I read somewhere—perhaps it was “5 Tips to Instantly Up Your Instagram Game” or some such—that, when taking photos of people, you should ask them to open their mouths as wide as possible.
Interestingly, it works. It seems weird, both to them and to you, but the photos that result often have much more life in them than they would otherwise.
I received similar instructions many years ago from a CBC Radio producer: I was going into the studio to record a commentary, and she advised me to make my points so emphatically as to appear (to myself) to be raving. It was very hard to do this, and it made me very uncomfortable, but I had to agree that the result was better.
An interesting piece of photography advice… I like the caricature advice for audio as well. It was something that obviously worked for people like Rush Limbaugh and Bill O’Reilly.
We’ve all heard of the rules of thirds but have you heard of the rule of three?
The rule of three is a writing principle that suggests that a trio of events or characters is more humorous, satisfying, or effective than other numbers in [the] execution of the story and engaging the reader. The reader or audience of this form of text is also thereby more likely to remember the information conveyed. This is because having three entities combines both brevity and rhythm with having the smallest amount of information to create a pattern. It makes the author or speaker appear knowledgeable while being both simple and catchy.WIKIPEDIA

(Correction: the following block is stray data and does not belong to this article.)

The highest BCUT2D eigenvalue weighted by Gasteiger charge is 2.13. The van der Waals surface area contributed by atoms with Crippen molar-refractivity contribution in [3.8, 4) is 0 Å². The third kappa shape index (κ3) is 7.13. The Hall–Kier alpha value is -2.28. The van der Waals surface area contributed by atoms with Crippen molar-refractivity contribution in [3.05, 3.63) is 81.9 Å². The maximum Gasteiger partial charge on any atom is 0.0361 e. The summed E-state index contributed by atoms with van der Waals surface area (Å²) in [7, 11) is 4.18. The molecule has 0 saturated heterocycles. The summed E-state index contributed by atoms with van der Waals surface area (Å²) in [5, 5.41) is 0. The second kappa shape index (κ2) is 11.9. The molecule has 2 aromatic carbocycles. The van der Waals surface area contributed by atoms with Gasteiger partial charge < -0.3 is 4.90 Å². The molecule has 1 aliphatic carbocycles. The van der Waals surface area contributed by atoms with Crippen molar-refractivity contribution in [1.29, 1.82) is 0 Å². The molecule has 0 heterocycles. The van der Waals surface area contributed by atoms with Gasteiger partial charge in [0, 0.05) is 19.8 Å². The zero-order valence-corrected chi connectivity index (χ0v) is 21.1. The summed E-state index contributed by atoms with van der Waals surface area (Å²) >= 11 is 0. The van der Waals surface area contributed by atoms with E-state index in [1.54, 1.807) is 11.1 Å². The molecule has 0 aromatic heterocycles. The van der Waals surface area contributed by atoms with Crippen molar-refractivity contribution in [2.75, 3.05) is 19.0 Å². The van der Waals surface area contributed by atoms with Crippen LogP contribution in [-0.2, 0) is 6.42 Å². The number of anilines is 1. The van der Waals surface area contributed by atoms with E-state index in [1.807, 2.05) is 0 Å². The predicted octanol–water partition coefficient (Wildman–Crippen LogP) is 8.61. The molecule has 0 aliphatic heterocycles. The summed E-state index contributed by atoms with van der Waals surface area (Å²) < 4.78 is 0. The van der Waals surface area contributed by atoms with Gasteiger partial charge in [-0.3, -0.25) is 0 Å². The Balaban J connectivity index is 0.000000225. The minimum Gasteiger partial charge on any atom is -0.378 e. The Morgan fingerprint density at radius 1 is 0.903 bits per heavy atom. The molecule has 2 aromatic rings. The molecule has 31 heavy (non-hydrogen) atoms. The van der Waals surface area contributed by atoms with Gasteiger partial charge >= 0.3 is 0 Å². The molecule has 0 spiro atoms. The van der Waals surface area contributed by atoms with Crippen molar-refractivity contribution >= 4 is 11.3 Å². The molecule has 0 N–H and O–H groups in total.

Although a writing principle, one of my photography instructors, Loren Fisher, has suggested using this principle when composing images with more than one object of focus.
I’ve been trying to use this principle in my images.
A new Tumblr compiles self-portraits taken at funerals and shared with the world. Here are a few, interspersed with more traditional efforts at celebrating life and publicly reflecting on mortality.
An interesting and excellent follow-on from the prior story I read. Somehow the older mores of photographing and arranging the dead seem at least connected to those we’ve lost whereas some of these funeral selfies or so-called “caskies” they don’t seem to be mourning much of anything except the minute amounts of fame they may be losing.